(NEW PROVIDENCE, NJ) - NJ Sharing Network, the federally designated nonprofit organization responsible for the recovery of donated organs and tissue in the Garden State, joins in the local celebration of Black History Month by sharing the inspirational story of Christopher Bryant of Woodbridge, whose life was saved thanks to the miracle of organ and tissue donation and transplantation.
According to United Network for Organ Sharing (UNOS), nearly 4,000 New Jersey residents are waiting for a life-saving transplant, and 68% are people of color. One organ and tissue donor can save eight lives and enhance the lives of over 75 people. Although organs are not matched according to race and ethnicity, and people of different races frequently match one another, all individuals waiting for an organ transplant will have a better chance of receiving one if there are large numbers of donors from multicultural communities.
“Our caring and compassionate team of dedicated staff, volunteers and community partners are unstoppable in their efforts help educate others and dispel any myths and misinformation about organ and tissue donation in our diverse communities throughout New Jersey,” said Carolyn M. Welsh, President and CEO of NJ Sharing Network.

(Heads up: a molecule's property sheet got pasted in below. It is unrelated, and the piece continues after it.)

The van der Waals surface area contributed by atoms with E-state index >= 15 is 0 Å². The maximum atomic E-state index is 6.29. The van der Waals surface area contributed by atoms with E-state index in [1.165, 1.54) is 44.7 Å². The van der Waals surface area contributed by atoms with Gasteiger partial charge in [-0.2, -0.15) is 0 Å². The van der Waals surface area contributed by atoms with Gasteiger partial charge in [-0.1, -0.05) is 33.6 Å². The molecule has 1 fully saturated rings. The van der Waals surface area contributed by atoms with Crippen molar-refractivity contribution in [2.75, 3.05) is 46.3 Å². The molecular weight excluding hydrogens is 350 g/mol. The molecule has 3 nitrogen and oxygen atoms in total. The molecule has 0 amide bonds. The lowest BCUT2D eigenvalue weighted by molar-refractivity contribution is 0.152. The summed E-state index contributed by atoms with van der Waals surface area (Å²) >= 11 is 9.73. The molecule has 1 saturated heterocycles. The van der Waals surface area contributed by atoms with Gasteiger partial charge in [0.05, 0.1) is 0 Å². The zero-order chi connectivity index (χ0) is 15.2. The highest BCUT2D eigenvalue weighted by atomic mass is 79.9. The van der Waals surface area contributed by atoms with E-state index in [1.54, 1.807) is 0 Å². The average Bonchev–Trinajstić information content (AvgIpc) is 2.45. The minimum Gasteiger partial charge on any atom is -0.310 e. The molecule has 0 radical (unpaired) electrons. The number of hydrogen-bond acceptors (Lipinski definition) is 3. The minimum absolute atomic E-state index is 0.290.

NJ Sharing Network earned the prestigious NJBIZ Healthcare Heroes Award in recognition of its #DonationNeedsDiversity awareness initiative, which is credited with helping to build community trust and dispelling misinformation about donation and transplantation in urban, multicultural communities with the most residents waiting for a transplant. The New Jersey Chamber of Commerce and the African American Chamber of Commerce of New Jersey also honored NJ Sharing Network as a “Champion of Diversity” for its #DonationNeedsDiversity program.
To learn more, get involved and register as an organ and tissue donor, visit www.NJSharingNetwork.org. this should move towards the end just before the Gift of Life!
The Gift of Life